The Nation (Nairobi)

Congo-Kinshasa: Inside Mobutu's Head And House - a New Look At a Former Dictator

(Page 2 of 7)

book review

Soldiers in the Congolese army stationed in Leopoldville broke into the armouries and went of the rampage. Reports of murders and rape spread across the city. Bands of armed soldiers roamed the streets stopping Belgians or pulling them out of their vehicles in a frantic search for firearms and valuables. A massive exodus of Europeans occurred from the city. Close estimates that some three thousand Europeans, boarded ferries and barges from Leopoldville heading to Brazzaville, capital of the Republic of Congo (RC) just across the Congo river.

Meanwhile, Close looked for some way of putting his medical skills to good use. He had heard that the majority of the Belgian doctors had also fled the chaos and there were no Congolese doctors for the simple reason that none had been trained by their colonial masters. Darting through the besieged streets of Leopoldville Close managed to push his way through an unruly mob and into the Hopital des Congolais, the city's largest hospital.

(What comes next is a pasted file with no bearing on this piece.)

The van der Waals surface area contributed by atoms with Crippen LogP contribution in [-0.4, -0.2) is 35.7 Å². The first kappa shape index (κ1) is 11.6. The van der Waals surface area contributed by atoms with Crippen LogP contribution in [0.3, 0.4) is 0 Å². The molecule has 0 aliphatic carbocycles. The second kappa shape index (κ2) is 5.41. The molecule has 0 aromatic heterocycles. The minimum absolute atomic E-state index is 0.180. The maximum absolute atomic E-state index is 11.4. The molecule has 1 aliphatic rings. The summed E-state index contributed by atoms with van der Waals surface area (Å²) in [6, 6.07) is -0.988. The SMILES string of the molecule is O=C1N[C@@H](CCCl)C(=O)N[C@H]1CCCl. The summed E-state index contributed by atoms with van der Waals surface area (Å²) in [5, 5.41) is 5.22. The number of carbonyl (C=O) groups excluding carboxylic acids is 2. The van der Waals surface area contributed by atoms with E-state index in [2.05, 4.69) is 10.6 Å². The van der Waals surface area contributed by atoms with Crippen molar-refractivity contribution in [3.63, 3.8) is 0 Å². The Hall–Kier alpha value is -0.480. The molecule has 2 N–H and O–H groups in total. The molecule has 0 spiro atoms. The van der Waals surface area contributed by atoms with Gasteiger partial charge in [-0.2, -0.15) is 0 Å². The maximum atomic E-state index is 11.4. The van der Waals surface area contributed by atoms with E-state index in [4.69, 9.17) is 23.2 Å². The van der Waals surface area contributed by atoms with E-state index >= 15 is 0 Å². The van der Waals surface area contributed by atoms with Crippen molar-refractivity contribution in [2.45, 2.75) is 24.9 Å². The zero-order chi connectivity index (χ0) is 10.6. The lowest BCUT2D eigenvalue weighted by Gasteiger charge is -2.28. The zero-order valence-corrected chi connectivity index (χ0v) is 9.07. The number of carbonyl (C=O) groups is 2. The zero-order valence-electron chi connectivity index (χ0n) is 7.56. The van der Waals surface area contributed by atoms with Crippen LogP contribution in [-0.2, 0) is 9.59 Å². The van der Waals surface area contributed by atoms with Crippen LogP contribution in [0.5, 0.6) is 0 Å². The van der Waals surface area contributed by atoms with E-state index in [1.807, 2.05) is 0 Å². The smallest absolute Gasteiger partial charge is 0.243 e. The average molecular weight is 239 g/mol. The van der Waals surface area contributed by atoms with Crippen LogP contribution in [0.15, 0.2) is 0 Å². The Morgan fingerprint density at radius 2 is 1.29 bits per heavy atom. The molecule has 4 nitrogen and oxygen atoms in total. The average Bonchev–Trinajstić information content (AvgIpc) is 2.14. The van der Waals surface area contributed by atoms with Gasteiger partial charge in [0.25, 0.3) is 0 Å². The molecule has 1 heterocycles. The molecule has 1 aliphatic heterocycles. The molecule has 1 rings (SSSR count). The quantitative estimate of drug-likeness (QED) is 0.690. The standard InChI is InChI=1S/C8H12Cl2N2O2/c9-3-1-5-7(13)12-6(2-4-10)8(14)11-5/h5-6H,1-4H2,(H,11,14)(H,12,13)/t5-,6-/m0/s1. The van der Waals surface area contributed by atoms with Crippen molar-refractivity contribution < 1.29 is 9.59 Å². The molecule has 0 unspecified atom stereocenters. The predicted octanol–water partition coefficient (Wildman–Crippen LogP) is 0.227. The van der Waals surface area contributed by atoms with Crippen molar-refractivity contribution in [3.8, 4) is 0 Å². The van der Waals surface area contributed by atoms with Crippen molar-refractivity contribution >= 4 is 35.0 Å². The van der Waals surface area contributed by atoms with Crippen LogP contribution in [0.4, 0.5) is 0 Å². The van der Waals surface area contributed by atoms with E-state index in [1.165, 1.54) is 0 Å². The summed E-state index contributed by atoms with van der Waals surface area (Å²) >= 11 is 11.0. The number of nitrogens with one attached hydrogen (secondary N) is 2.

During that first day, Close was given a crash course in developing and fixing film for x-rays by the long suffering Belgian doctor Marcel Pirquin. Close, Pirquin and other hospital staff took care of the numerous victims and perpetrators of the violence, both Congolese and Belgian alike.

In the weeks that followed Close went from taking x-rays to making plaster casts for fractures and eventually to surgery. However, hospital conditions were appalling. There was no blood in the blood bank. Used gauze pads were retrieved from the bins, washed and re-used. There was no laboratory to speak of. However, Close quickly became a master at surgical improvisation. He concocted his own gas-oxygen-ether anesthesia and taught Makila, the floor sweeper, to push on the balloon in rhythm with his own breathing to administer the anesthesia. He would use a brace and a drill bit from a carpentry shop to make a burr hole in a small boy's skull to relieve the pressure on his brain- "primitive craniotomy," he called it.

During these turbulent days Close and the surgical staff were conducting many of their operations at gunpoint. Once a Congolese soldier who had been shot in the thigh by a Belgian paratrooper was stretchered into the operating room by three fellow soldiers dressed in full combat gear. When Close tried to get more catgut from an adjacent room

Two of the soldiers blocked his way with one declaring: "You can't leave. If you don't save our man, I'll kill you."

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